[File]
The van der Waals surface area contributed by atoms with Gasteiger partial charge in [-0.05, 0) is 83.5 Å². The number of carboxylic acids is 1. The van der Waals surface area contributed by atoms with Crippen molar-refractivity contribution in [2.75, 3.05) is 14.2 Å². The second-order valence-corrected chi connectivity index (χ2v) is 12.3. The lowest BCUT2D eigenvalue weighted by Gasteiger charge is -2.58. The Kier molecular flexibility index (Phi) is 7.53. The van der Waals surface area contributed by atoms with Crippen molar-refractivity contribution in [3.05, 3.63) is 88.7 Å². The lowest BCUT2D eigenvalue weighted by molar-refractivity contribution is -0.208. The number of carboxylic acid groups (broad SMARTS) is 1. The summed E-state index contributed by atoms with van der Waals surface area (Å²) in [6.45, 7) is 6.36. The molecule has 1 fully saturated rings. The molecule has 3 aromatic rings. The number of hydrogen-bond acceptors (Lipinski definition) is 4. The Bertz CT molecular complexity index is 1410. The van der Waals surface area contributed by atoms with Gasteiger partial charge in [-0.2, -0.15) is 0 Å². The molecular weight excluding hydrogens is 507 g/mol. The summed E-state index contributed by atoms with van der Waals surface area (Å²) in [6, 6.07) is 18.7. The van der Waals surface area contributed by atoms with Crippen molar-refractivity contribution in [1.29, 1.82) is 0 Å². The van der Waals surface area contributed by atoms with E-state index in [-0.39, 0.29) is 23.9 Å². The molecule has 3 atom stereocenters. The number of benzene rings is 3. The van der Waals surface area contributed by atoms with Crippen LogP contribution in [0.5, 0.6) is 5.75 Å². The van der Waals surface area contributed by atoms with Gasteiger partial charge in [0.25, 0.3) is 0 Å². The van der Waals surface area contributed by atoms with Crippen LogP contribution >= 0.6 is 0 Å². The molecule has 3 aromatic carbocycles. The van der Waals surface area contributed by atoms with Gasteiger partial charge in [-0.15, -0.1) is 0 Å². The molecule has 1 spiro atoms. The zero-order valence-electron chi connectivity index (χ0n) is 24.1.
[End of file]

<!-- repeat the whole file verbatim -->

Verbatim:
The van der Waals surface area contributed by atoms with Gasteiger partial charge in [-0.05, 0) is 83.5 Å². The number of carboxylic acids is 1. The van der Waals surface area contributed by atoms with Crippen molar-refractivity contribution in [2.75, 3.05) is 14.2 Å². The second-order valence-corrected chi connectivity index (χ2v) is 12.3. The lowest BCUT2D eigenvalue weighted by Gasteiger charge is -2.58. The Kier molecular flexibility index (Phi) is 7.53. The van der Waals surface area contributed by atoms with Crippen molar-refractivity contribution in [3.05, 3.63) is 88.7 Å². The lowest BCUT2D eigenvalue weighted by molar-refractivity contribution is -0.208. The number of carboxylic acid groups (broad SMARTS) is 1. The summed E-state index contributed by atoms with van der Waals surface area (Å²) in [6.45, 7) is 6.36. The molecule has 1 fully saturated rings. The molecule has 3 aromatic rings. The number of hydrogen-bond acceptors (Lipinski definition) is 4. The Bertz CT molecular complexity index is 1410. The van der Waals surface area contributed by atoms with Gasteiger partial charge in [-0.2, -0.15) is 0 Å². The molecular weight excluding hydrogens is 507 g/mol. The summed E-state index contributed by atoms with van der Waals surface area (Å²) in [6, 6.07) is 18.7. The van der Waals surface area contributed by atoms with Crippen molar-refractivity contribution in [1.29, 1.82) is 0 Å². The van der Waals surface area contributed by atoms with E-state index in [-0.39, 0.29) is 23.9 Å². The molecule has 3 atom stereocenters. The number of benzene rings is 3. The van der Waals surface area contributed by atoms with Crippen LogP contribution in [0.5, 0.6) is 5.75 Å². The van der Waals surface area contributed by atoms with Gasteiger partial charge in [0.25, 0.3) is 0 Å². The van der Waals surface area contributed by atoms with Crippen LogP contribution >= 0.6 is 0 Å². The molecule has 3 aromatic carbocycles. The van der Waals surface area contributed by atoms with Gasteiger partial charge in [-0.15, -0.1) is 0 Å². The molecule has 1 spiro atoms. The zero-order valence-electron chi connectivity index (χ0n) is 24.1.